A Chronicle of Enlightened Citizenship Movement in the State Bank of India
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Sunday, June 27, 2010
Faceless Banking can be intimidating..
Customers sorely miss the human touch..
C V ARAVIND
Speaking at a recent function in Hyderabad, the Reserve Bank of India Governor, Dr D. Subbarao, has sounded a warning to bankers highlighting the need to ensure that technology does not become a barrier between customers and bankers. ‘‘Faceless banking can be intimidating…'' said the Governor, adding that technology cannot substitute brick and mortar branches.
The advent of technology has changed the face of banking in the country today and most banks have gone the whole hog in adopting it in a big way. Beginning with automatic ledger posting machines, they have now graduated to such advanced processes such as Automated Teller Machines, Internet and Mobile Banking and Core Banking Solutions or CBS. CBS means that you are no longer a customer of the branch but of the bank.
Today, if you have an internet banking account you can transact most of your banking business in the confines of your office or home and the online service is efficient, swift and also makes for a high degree of accuracy.
Yet, as the RBI Governor has said, technology remains an unfriendly interface and many customers, especially those belonging to the earlier generation and the lower strata of society, have begun to sorely miss the human touch that was an integral part of banking till the machines took over. Of course there is no denying that the advantages of technology far outweigh the disadvantages and this is precisely why banks, irrespective of their size or economic status of their clientele, have shown a keen interest in jumping on to the technology bandwagon, though it does not come cheap. Things have also come to such a pass that there are a few foreign banks which levy charges on clients.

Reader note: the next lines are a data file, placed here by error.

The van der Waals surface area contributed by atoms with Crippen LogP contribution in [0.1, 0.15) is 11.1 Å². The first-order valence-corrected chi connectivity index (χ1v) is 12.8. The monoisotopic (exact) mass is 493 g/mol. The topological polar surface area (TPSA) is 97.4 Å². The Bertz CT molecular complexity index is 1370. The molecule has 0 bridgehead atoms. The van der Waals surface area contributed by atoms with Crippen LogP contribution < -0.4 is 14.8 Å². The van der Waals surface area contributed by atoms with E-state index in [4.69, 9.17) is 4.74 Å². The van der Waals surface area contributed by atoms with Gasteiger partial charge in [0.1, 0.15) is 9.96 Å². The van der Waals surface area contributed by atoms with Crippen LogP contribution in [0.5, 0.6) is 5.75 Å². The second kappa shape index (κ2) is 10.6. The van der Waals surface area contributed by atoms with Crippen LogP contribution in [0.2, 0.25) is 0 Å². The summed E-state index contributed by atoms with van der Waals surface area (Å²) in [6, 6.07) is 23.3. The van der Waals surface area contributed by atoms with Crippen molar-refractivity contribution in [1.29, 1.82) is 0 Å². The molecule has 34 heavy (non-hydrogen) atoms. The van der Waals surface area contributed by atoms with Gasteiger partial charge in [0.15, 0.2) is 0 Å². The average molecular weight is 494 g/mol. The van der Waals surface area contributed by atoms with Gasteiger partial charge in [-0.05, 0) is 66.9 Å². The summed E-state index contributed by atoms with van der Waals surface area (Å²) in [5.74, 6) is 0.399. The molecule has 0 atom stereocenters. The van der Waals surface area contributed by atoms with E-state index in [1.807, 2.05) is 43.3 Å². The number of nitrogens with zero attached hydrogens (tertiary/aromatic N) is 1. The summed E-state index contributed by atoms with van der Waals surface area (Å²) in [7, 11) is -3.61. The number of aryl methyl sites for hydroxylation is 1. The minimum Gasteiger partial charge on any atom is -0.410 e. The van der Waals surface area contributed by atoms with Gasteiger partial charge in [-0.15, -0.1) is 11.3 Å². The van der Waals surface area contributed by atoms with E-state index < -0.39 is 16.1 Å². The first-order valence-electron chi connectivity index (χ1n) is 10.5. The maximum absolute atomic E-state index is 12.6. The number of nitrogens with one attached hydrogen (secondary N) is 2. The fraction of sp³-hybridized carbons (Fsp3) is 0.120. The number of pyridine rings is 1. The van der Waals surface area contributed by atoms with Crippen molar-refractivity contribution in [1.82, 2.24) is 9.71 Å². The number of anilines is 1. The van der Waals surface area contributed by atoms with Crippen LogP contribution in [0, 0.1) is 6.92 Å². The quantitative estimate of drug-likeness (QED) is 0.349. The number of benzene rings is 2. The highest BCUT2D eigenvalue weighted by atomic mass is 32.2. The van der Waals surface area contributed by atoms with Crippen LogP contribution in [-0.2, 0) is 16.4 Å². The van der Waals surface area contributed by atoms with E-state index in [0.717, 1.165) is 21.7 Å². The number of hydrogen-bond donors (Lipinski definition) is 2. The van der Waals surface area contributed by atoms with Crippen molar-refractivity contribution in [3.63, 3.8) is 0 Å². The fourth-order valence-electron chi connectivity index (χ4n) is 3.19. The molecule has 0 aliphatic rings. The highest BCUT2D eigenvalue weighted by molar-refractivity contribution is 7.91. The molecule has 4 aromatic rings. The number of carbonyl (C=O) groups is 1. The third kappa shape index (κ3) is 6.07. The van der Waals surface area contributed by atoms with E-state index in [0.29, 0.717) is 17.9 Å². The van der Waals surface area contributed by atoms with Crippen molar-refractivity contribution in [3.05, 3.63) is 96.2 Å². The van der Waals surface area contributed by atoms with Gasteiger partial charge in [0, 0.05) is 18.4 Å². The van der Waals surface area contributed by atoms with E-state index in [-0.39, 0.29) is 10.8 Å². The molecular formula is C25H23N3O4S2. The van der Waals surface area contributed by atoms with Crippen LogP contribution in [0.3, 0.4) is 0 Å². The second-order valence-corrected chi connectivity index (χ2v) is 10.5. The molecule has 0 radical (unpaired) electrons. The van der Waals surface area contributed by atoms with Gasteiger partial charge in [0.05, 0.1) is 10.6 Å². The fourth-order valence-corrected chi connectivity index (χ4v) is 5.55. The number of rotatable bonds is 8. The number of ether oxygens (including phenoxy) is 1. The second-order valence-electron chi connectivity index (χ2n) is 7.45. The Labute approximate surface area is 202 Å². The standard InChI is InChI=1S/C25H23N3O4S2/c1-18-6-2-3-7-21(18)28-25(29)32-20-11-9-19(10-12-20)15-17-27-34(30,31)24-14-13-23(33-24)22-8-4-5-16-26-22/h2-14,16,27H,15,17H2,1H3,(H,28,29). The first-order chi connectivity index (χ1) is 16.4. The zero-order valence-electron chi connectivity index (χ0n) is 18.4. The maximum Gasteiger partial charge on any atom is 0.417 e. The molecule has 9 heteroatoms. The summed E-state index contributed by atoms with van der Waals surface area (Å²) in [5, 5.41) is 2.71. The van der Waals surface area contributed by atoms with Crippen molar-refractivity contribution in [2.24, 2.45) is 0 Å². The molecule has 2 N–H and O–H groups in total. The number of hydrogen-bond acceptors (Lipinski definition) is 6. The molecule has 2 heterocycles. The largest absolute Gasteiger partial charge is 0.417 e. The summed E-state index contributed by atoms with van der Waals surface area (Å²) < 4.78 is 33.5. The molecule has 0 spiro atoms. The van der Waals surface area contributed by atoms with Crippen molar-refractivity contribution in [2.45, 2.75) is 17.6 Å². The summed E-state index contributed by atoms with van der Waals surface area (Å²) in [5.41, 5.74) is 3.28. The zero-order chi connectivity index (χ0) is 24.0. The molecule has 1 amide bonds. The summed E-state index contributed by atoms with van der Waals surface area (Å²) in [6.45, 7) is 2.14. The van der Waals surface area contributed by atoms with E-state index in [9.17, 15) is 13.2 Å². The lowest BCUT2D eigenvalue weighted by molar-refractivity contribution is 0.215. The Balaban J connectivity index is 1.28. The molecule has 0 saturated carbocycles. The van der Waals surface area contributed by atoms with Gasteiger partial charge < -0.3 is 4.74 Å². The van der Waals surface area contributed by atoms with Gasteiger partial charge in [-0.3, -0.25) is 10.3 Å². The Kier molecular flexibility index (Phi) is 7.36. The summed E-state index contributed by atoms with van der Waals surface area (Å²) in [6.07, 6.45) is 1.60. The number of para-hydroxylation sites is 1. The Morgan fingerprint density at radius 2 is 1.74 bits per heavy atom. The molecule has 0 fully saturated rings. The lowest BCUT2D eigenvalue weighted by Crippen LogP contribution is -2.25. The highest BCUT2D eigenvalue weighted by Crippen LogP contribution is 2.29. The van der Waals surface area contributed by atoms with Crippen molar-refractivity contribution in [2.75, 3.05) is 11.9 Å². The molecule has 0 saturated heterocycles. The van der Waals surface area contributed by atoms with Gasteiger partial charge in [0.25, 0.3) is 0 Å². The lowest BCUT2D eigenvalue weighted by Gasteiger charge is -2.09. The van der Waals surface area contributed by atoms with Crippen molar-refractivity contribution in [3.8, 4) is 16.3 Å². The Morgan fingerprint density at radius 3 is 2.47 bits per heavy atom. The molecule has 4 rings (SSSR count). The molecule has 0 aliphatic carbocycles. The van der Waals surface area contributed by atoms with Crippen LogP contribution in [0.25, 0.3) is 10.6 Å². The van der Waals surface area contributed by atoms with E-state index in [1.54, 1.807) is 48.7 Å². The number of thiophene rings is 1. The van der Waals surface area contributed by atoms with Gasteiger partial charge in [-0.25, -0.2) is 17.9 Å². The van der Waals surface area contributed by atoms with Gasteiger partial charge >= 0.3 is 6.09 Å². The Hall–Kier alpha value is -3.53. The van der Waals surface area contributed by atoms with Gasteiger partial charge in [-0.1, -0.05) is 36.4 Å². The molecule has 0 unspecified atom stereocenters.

Access to technology
Technology taken to the countryside has been a boon to the rural folk who are being trained to use biometric cards. Yet how far does the rural customer understand the intricacies and the nuances of technology? Given a choice, a vast majority of these customers would prefer an interface with the bank personnel rather than transacting with a blank screen, which is mechanical and lifeless.
The Governor's concern that technology might either bypass the poor or prove to be a hindrance to those who have just opened bank accounts is not unfounded.
Banks, therefore, have an obligation to instruct their frontline staff to tune up their customer service levels, as it is an open secret that machines, however speedy, efficient or accurate they may be, can never replace the human element that will always remain intrinsic to banking, at least in our country.